• February 14, 2012 at 3:46 pm: amanda

    Oh, and I omitted the almond extract because my valentine has a nut allergy and I was scared. Still great!

  • March 23, 2012 at 5:10 pm: Amy

    I’m not usually a coconut aficionado, but I’m game to try these! I think I’ll add Allen’s suggested spices above… mmm, cardamom…

  • March 31, 2012 at 5:08 am: Sarah

    TROUBLE!! I made the orange variation just now, and yum! Cant stop eating them. Will make another batch to bring to our Passover seder next week. Thank you so much for sharing this!!

  • April 5, 2012 at 4:33 pm: Lynn

    I made a Passover version – subbed matzah cake meal & potato starch for the flour. Turned out great!

  • April 19, 2012 at 12:23 am: Steph

    I just made these and I cannot stop eating them! So delicious! And the best part is that they are only around 100 calories each!!(based on my batch of 29 cookies)

  • May 15, 2012 at 3:04 pm: wes

    I just made these after putting it off since I saw the recipe in December. Delicious! I baked half with an almond pressed onto the top so they would be like Almond Joys. I’ve never had a macaroon–are they supposed to be light and crispy or more solid with just the outside crispy?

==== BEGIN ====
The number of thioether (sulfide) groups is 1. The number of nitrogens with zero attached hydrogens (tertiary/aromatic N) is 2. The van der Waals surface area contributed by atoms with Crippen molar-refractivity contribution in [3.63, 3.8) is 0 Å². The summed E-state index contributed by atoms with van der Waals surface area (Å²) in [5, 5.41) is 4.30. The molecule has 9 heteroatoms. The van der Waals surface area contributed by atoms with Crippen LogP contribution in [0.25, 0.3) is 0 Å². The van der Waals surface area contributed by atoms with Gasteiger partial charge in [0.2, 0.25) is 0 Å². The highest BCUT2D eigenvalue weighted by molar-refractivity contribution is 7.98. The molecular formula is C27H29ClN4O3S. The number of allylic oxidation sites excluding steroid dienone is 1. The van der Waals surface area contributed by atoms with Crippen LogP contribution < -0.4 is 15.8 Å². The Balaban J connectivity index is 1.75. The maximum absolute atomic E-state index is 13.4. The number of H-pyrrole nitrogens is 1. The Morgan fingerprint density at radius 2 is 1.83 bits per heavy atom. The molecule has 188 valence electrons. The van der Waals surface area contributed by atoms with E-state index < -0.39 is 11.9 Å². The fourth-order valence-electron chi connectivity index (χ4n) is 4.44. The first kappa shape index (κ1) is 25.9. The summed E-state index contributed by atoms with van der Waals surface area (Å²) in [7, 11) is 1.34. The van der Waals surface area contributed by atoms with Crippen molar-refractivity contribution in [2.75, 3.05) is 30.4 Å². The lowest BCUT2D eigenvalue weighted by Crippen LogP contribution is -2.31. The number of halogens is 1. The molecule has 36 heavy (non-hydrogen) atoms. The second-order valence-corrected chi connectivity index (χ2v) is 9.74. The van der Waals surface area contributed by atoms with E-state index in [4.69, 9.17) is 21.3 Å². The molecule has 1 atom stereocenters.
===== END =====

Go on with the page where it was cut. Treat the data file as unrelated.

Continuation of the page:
• November 18, 2012 at 1:01 am: FD

    Is there a way to replace tofu in the recipe and still keep it awesome?

  • March 27, 2013 at 5:04 pm: morgan

    love these! i made them for my family’s passover seder last night, and everyone loved them! thanks isa!

  • April 26, 2013 at 2:15 pm: ilse

    Could I use coconut rather than canola oil? Its what I have on hand, ..and might be yummy!

  • November 10, 2013 at 10:38 pm: Heather

    Do you think these would be horrible without the oil? The rest of the ingredients give me hope that they wouldn’t be bad the way most oil-free cookies I’ve tried to make have turned out (flat muffins really) I’m trying not to completely leap off the oil-free wagon this year – thanks!

  • November 19, 2013 at 4:27 am: rachel

    I also made a double batch. with cocoa and white chocolate dip. Amazing amazing!! Thank you for the recipe. I’ve shared it on my blog and gave you credits.

  • April 12, 2014 at 4:59 pm: Jill

    Sadness ensues as I realize these aren’t kosher for Passover.

  • April 14, 2014 at 4:50 pm: mariel

    Can this be made gluten free? what type of flour would you recommend?

  • February 24, 2015 at 5:06 am: Clarice

    How to SUBSTITUTE TOFU for someone allergic to soy?

  • April 2, 2015 at 4:02 am: Alex

    I’ve made these maybe a dozen times with a lot of variations – cocoa macaroons, lemon macaroons, almond macaroons, yada yada. They are maybe my favorite cookie recipe ever, thank you Isa! This is my favorite variation:

    Sub chai concentrate for the non-dairy milk
    Add about 1.5 T of chai spice blend (I mix one up with cardamom, cinnamon, ginger, nutmeg, cloves, and a little bit of allspice and black pepper)

    Do your thing and then sprinkle a little more chai spice on top before you chill them, BAM delish chai spice macaroons.

  • December 15, 2015 at 5:59 am: Donna

    Do u have any nutritional Info like Sugars , carbs?